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Lagrange multipliers

  1. Sep 23, 2008 #1
    1. The problem statement, all variables and given/known data

    Use lagrange multipliers to find the maximum and minimum values of f subject to the given constraint, if such values exist.
    f(x,y) = x+3y, x2+y2≤2

    2. Relevant equations

    grad f = λ grad g

    3. The attempt at a solution

    to find critical points in the interior region,
    The partial derivative of f(x,y) with respect to x is 1.
    The partial derivative of f(x,y) with respect to y is 3.

    g(x,y) = the constraint = x2+y2≤2, to find critical points on the boundary x2+y2=2
    The partial derivative of g(x,y) with respect to x is 2x.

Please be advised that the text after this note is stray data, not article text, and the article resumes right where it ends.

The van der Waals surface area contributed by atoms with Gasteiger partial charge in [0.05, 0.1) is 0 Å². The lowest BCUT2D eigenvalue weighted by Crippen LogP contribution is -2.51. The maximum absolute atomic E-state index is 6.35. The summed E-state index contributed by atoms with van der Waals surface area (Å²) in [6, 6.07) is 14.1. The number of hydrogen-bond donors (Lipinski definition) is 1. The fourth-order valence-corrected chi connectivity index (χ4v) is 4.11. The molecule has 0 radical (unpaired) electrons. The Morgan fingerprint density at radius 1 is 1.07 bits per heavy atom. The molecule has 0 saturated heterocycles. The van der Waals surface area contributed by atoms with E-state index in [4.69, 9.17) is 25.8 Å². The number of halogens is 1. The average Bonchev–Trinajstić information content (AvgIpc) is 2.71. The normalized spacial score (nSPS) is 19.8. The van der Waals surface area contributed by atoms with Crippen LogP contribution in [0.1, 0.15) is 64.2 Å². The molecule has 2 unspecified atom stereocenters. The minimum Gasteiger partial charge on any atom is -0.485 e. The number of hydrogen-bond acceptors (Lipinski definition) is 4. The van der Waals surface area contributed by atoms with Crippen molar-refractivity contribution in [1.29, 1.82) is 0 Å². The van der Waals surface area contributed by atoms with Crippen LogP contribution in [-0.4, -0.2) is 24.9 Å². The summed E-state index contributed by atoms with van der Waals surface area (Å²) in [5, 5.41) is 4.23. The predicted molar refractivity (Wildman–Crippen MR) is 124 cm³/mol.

The partial derivative of g(x,y) with respect to y is 2y.

    And normally I would set:
    1 = λ 2x and 3 = λ 2y
    λ = 1/2x and λ = 3/2y
    so then I would set the equations equal to each other and solve the equation for x and y.

    What I'm wondering though, Is whether there are actually minimum or maximum values since the partial derivatives of f(x,y) are constants?
  2. jcsd
  3. Sep 23, 2008 #2


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    Science Advisor
    Homework Helper

    grad f is nonzero everywhere. So there are no critical points (local maxs or mins) inside the circle x^2+y^2=2. So the max and/or min must be ON the circle. You've found 1/(2x)=3/(2y), substitute that into x^2+y^2=2 and find the possibilities for x and y.
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